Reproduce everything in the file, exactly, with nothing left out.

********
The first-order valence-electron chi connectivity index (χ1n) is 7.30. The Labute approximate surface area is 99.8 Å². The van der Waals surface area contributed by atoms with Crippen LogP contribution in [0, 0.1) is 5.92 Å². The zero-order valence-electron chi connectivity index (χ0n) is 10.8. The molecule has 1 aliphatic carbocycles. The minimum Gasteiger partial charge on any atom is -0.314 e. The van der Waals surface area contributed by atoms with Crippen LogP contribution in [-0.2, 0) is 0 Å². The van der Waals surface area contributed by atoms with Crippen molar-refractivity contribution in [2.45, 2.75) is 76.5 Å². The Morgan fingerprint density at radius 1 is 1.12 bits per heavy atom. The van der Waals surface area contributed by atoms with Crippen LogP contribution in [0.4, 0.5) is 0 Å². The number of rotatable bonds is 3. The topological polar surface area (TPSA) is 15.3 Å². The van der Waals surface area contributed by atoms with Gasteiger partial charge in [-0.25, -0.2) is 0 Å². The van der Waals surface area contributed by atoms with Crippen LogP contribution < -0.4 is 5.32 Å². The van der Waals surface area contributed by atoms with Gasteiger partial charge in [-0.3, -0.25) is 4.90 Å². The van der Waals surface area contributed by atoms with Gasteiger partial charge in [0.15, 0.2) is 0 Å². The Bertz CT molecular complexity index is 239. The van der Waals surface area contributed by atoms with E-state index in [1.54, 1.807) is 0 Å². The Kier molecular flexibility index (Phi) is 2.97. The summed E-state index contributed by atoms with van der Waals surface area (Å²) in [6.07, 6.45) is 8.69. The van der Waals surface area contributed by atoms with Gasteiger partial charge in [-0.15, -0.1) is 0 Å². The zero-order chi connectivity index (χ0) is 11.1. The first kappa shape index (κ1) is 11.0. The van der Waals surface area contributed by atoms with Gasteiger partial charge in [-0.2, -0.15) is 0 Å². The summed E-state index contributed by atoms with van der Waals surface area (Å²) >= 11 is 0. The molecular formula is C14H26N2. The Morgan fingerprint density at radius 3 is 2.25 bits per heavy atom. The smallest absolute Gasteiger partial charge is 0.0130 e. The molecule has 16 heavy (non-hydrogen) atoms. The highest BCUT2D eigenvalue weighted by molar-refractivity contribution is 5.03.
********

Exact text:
The first-order valence-electron chi connectivity index (χ1n) is 7.30. The Labute approximate surface area is 99.8 Å². The van der Waals surface area contributed by atoms with Crippen LogP contribution in [0, 0.1) is 5.92 Å². The zero-order valence-electron chi connectivity index (χ0n) is 10.8. The molecule has 1 aliphatic carbocycles. The minimum Gasteiger partial charge on any atom is -0.314 e. The van der Waals surface area contributed by atoms with Crippen LogP contribution in [-0.2, 0) is 0 Å². The van der Waals surface area contributed by atoms with Crippen molar-refractivity contribution in [2.45, 2.75) is 76.5 Å². The Morgan fingerprint density at radius 1 is 1.12 bits per heavy atom. The van der Waals surface area contributed by atoms with Crippen LogP contribution in [0.4, 0.5) is 0 Å². The number of rotatable bonds is 3. The topological polar surface area (TPSA) is 15.3 Å². The van der Waals surface area contributed by atoms with Gasteiger partial charge in [-0.25, -0.2) is 0 Å². The van der Waals surface area contributed by atoms with Crippen LogP contribution < -0.4 is 5.32 Å². The van der Waals surface area contributed by atoms with Gasteiger partial charge in [-0.3, -0.25) is 4.90 Å². The van der Waals surface area contributed by atoms with Gasteiger partial charge in [0.15, 0.2) is 0 Å². The Bertz CT molecular complexity index is 239. The van der Waals surface area contributed by atoms with E-state index in [1.54, 1.807) is 0 Å². The Kier molecular flexibility index (Phi) is 2.97. The summed E-state index contributed by atoms with van der Waals surface area (Å²) in [6.07, 6.45) is 8.69. The van der Waals surface area contributed by atoms with Gasteiger partial charge in [-0.15, -0.1) is 0 Å². The zero-order chi connectivity index (χ0) is 11.1. The first kappa shape index (κ1) is 11.0. The van der Waals surface area contributed by atoms with Gasteiger partial charge in [-0.2, -0.15) is 0 Å². The summed E-state index contributed by atoms with van der Waals surface area (Å²) >= 11 is 0. The molecular formula is C14H26N2. The Morgan fingerprint density at radius 3 is 2.25 bits per heavy atom. The smallest absolute Gasteiger partial charge is 0.0130 e. The molecule has 16 heavy (non-hydrogen) atoms. The highest BCUT2D eigenvalue weighted by molar-refractivity contribution is 5.03.